It will be equally counterproductive for Israel. It appears that Israeli political leaders and military planners labor under the illusion that there is a military “solution” to Hamas. The extended military operation in Gaza is expected to serve as a pedagogical tool for moderating or eliminating Hamas. But this will not work, and the idea that a ground invasion of Gaza could actually eliminate Hamas as a force in Palestinian politics is delusional. The Israeli approach is every bit as driven by militarism as Hamas’ strategy is. Beyond a certain point, it can serve no realistic political goals. In fact, I would offer a concise definition for militarism as not knowing when to stop. Israel is in danger of recapitulating in Gaza the last few weeks of the war against Hezbollah, which increasingly turned into a war against Lebanon.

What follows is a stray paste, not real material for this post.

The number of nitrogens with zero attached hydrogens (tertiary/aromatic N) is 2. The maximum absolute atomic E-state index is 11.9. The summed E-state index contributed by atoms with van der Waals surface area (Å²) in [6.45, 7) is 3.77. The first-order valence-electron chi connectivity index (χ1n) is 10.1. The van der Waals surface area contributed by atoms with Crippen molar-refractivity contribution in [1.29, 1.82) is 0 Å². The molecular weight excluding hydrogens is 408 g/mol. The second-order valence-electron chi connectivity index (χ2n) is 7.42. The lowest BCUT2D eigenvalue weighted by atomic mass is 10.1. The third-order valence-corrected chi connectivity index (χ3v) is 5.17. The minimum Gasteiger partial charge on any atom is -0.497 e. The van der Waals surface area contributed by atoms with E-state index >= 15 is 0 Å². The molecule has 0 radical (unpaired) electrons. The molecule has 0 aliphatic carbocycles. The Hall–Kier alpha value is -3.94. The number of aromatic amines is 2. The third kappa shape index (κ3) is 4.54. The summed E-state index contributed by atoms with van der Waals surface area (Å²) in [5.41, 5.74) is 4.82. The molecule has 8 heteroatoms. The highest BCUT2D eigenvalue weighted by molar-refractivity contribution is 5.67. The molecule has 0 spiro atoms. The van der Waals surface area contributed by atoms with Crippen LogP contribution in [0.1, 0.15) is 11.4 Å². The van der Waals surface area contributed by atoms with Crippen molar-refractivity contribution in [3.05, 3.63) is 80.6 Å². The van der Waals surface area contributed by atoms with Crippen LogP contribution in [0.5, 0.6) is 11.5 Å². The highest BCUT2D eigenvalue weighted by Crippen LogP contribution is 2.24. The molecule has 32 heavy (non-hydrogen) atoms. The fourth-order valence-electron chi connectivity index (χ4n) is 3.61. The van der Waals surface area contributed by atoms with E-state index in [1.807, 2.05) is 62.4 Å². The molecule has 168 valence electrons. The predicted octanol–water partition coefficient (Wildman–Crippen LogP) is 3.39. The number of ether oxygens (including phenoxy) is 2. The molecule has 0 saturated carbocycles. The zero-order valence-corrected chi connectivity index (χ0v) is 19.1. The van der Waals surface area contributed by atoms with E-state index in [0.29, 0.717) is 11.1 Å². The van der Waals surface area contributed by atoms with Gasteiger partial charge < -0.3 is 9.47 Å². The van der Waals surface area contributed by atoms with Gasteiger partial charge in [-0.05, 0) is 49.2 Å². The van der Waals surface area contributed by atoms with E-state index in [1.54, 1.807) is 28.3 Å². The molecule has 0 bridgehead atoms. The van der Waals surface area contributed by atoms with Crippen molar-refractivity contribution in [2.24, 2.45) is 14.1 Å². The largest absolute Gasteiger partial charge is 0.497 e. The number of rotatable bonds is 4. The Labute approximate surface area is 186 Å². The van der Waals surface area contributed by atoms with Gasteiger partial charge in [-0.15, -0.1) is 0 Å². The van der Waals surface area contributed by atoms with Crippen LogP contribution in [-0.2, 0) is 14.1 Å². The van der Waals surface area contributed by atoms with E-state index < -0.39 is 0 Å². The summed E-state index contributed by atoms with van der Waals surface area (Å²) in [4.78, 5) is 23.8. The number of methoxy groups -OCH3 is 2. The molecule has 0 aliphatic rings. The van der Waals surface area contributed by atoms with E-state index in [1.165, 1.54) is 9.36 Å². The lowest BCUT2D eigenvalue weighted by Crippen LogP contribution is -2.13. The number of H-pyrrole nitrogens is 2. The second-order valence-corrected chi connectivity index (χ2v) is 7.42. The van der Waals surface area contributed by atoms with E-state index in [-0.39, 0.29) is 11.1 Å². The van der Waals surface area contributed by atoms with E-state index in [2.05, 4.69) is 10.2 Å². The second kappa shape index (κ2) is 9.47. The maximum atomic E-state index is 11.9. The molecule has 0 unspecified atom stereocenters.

Continuing the reciprocal militarisms of Hamas and Israel can do no more than prepare the ground for another and probably more lethal round. Hamas is not about to change, but Israel now has the opportunity to act in a way that is realistic and might limit the suffering inflicted on the civilian Palestinian population. Olmert and Livni have both stated that they are fighting Hamas, not the Palestinians of Gaza. To show this, rather than just state it, Israel should now stop its military operation for a stated period while indicating that they are doing so to give Hamas a chance to return to a de facto cease-fire. At the very least, that would demonstrate the alleged good will of an Israel seeking to defend its citizens, rather than harm the citizens of Gaza. If Hamas ignores or rejects that opening, the gap between Hamas and the real interests of the Palestinian civilian population would become even more visible. But an Israeli initiative of this sort would also put Hamas under tremendous pressure to reciprocate by restoring is side of the cease-fire. And once the rocket attacks on Israeli towns have actually been stopped, after having provoked this massive Israeli retaliation, it would not be easy or costless for Hamas to allow their resumption.